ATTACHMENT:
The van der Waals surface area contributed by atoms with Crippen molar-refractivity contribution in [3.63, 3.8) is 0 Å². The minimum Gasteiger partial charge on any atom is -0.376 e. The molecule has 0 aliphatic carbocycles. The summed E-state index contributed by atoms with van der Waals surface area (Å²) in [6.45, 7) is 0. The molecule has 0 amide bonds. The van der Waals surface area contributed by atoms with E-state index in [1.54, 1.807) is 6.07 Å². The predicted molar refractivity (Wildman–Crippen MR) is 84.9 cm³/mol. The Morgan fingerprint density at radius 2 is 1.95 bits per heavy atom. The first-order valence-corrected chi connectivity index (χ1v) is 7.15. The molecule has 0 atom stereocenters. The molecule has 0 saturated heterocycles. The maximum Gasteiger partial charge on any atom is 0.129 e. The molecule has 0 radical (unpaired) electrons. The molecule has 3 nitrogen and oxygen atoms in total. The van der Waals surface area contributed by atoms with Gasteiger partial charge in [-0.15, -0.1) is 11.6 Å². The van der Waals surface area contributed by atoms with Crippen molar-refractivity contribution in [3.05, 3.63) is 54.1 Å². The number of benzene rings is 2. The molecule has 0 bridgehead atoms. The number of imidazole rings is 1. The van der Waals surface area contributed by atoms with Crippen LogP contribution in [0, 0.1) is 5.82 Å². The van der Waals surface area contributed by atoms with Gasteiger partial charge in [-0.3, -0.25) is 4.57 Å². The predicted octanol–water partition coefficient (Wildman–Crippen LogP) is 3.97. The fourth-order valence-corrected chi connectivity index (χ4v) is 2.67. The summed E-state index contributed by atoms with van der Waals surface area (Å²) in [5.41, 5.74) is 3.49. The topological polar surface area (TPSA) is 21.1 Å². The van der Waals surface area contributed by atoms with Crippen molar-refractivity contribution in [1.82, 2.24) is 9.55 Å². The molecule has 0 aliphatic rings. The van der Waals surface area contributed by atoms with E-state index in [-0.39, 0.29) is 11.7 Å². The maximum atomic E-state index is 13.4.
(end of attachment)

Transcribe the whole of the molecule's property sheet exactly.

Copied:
The van der Waals surface area contributed by atoms with Crippen molar-refractivity contribution in [3.63, 3.8) is 0 Å². The minimum Gasteiger partial charge on any atom is -0.376 e. The molecule has 0 aliphatic carbocycles. The summed E-state index contributed by atoms with van der Waals surface area (Å²) in [6.45, 7) is 0. The molecule has 0 amide bonds. The van der Waals surface area contributed by atoms with E-state index in [1.54, 1.807) is 6.07 Å². The predicted molar refractivity (Wildman–Crippen MR) is 84.9 cm³/mol. The Morgan fingerprint density at radius 2 is 1.95 bits per heavy atom. The first-order valence-corrected chi connectivity index (χ1v) is 7.15. The molecule has 0 atom stereocenters. The molecule has 0 saturated heterocycles. The maximum Gasteiger partial charge on any atom is 0.129 e. The molecule has 0 radical (unpaired) electrons. The molecule has 3 nitrogen and oxygen atoms in total. The van der Waals surface area contributed by atoms with Gasteiger partial charge in [-0.15, -0.1) is 11.6 Å². The van der Waals surface area contributed by atoms with Crippen molar-refractivity contribution in [3.05, 3.63) is 54.1 Å². The number of benzene rings is 2. The molecule has 0 bridgehead atoms. The number of imidazole rings is 1. The van der Waals surface area contributed by atoms with Crippen LogP contribution in [0, 0.1) is 5.82 Å². The van der Waals surface area contributed by atoms with Gasteiger partial charge in [-0.3, -0.25) is 4.57 Å². The predicted octanol–water partition coefficient (Wildman–Crippen LogP) is 3.97. The fourth-order valence-corrected chi connectivity index (χ4v) is 2.67. The summed E-state index contributed by atoms with van der Waals surface area (Å²) in [5.41, 5.74) is 3.49. The topological polar surface area (TPSA) is 21.1 Å². The van der Waals surface area contributed by atoms with Crippen molar-refractivity contribution in [1.82, 2.24) is 9.55 Å². The molecule has 0 aliphatic rings. The van der Waals surface area contributed by atoms with E-state index in [-0.39, 0.29) is 11.7 Å². The maximum atomic E-state index is 13.4.